Abercrombie & Fitch may have lost its chief executive officer, but it has just gained a fragrance partner.
This story first appeared in the December 16, 2014 issue of WWD. Subscribe Today.
Barely a week after the news broke that longtime ceo Michael S. Jeffries had stepped down from the struggling retailer, Abercrombie signed a seven-year licensing deal on Monday afternoon with Inter Parfums Inc.
Although no one was talking numbers, industry sources speculate that Inter Parfums could build a global fragrance business that might generate $400 million to $500 million in retail sales within five years.
“Abercrombie is a worldwide brand and it’s a brand that people like all over the world,” said Jean Madar, chairman and ceo of Inter Parfums Inc.
Initial plans call for launching male and female fragrances for the Abercrombie and Hollister brands in 2016, according to executives from both companies.
Madar praised A&F for building “a very successful business” with its own top-selling Fierce men’s fragrance, which is sold in A&F stores. He stressed that the experience with Fierce proves that the A&F name can move product. “Abercrombie has been in a soul-searching mode in terms of image, advertising and product,” he said in an interview. “We think that our partnership will strengthen the image of Abercrombie outside the U.S.” In addition to creating fragrances under the Abercrombie and Hollister names, the game plan hinges on leveraging Inter Parfums’ strength overseas. “With our global distribution network, we plan to build this fragrance enterprise by capitalizing on the popularity of the brands in international markets.”
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Madar asserted, “Abercrombie, for the international markets, represents American style for the modern generation.” He added, “Abercrombie in Europe, Abercrombie in Asia, Abercrombie in the Middle East means America; it screams America.”
“We already have established a successful fragrance business, and believe that, with Inter Parfums as our partner, we can leverage this into a much larger global opportunity,” said Jonathan Ramsden, chief operating officer of A&F. Craig Brommers, senior vice president of marketing at A&F, elaborated. Maintaining that A&F is “among the most recognized retail brands on the planet,” Brommers acknowledged that “these launches and our sustained marketing efforts behind fragrance launches will only grow awareness and consideration for our brand. We’re looking to the Inter Parfums relationship to build on the global momentum behind the A&F brand,” he said, adding that the deal “provides us with another platform for growth.”
He suggested that the popularity of the fragrance business overseas could give A&F a boost in markets like Europe, where the fashion brand already has good penetration. “Expanding distribution gives us an opportunity to build awareness and consideration with a broader group of consumers,” Brommers said. “There’s certainly going to be opportunities in the U.S. There’s certainly going to be opportunities in Asia.”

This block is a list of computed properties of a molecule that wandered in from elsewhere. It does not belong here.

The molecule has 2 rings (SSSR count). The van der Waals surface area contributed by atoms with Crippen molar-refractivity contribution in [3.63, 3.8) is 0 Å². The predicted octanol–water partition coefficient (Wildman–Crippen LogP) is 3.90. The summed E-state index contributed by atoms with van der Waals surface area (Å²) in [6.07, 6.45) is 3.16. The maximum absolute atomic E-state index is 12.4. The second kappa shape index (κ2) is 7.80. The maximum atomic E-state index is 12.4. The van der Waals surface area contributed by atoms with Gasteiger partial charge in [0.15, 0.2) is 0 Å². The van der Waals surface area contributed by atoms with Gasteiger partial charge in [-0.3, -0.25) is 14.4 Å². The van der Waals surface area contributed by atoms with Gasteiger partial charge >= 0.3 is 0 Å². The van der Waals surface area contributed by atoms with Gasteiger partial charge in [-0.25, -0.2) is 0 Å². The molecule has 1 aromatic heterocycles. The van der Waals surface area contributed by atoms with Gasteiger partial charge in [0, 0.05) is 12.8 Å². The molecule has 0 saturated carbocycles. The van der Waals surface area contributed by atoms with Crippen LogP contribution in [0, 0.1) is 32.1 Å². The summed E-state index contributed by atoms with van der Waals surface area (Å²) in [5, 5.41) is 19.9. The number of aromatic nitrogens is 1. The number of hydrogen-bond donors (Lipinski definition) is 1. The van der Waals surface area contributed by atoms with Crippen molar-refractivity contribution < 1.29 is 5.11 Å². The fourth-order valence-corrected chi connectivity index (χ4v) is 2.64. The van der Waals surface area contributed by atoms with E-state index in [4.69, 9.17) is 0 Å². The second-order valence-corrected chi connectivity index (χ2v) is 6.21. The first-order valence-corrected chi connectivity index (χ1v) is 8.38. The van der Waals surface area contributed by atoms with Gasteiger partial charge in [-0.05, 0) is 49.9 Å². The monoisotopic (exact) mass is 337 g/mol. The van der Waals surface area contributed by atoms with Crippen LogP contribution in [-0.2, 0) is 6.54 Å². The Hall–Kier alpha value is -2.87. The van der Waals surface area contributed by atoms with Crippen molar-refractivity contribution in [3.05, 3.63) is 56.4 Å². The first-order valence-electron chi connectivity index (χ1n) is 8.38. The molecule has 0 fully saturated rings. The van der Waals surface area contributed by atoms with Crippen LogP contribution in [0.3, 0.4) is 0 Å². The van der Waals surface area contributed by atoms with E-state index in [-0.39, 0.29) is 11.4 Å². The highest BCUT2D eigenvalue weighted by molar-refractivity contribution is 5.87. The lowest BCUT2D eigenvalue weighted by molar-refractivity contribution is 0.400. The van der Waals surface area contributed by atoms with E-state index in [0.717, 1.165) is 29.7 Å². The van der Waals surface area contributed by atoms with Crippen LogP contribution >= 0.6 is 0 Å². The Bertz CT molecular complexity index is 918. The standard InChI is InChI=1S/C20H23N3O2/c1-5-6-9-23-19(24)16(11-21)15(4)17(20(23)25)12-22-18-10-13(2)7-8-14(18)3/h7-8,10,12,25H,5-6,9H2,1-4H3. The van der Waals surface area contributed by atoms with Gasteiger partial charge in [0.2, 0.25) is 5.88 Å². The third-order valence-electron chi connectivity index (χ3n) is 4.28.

Madar’s goal is to build a worldwide distribution of 6,000 doors, consisting of high-end department stores, perfumeries and travel retail shops as well as in A&F stores. Although he declined to cite sales projections, Madar predicted that the Abercrombie franchise ultimately would rank fifth among Inter Parfum’s total assortment of 15 brands between its U.S. and Paris-based wings combined. Brands now in the U.S. and European divisions of Inter Parfums include Van Cleef & Arpels, Lagerfeld, Mont Blanc and Jimmy Choo.
Inter Parfums will be developing fragrances under both the Abercrombie and Hollister banners, he said, with the latter franchise providing a marketing platform with a little more-affordable price points. He noted that the company is certain that it could capture both a male and female audience under the Abercrombie and Hollister labels and gain market share in both. Madar credited Gilbert Harrison, chairman of Financo Inc., with identifying Abercrombie as a prospect, then brokering and helping to put the deal together. For his part, Harrison said of the Inter Parfums executives, “they combine entrepreneurial expertise with professional management, which you really don’t see in today’s world.”
Madar indicated that he believes the Abercrombie fragrance business will eventually grow to the point where it will help Inter Parfums recover from the loss of its Burberry business on March 31, 2013. Before exiting that license, Inter Parfums had a total volume of roughly $650 million wholesale. Sales now stand at $500 million. “In two or three years from today, we will be back to where we were when we had Burberry,” Madar said.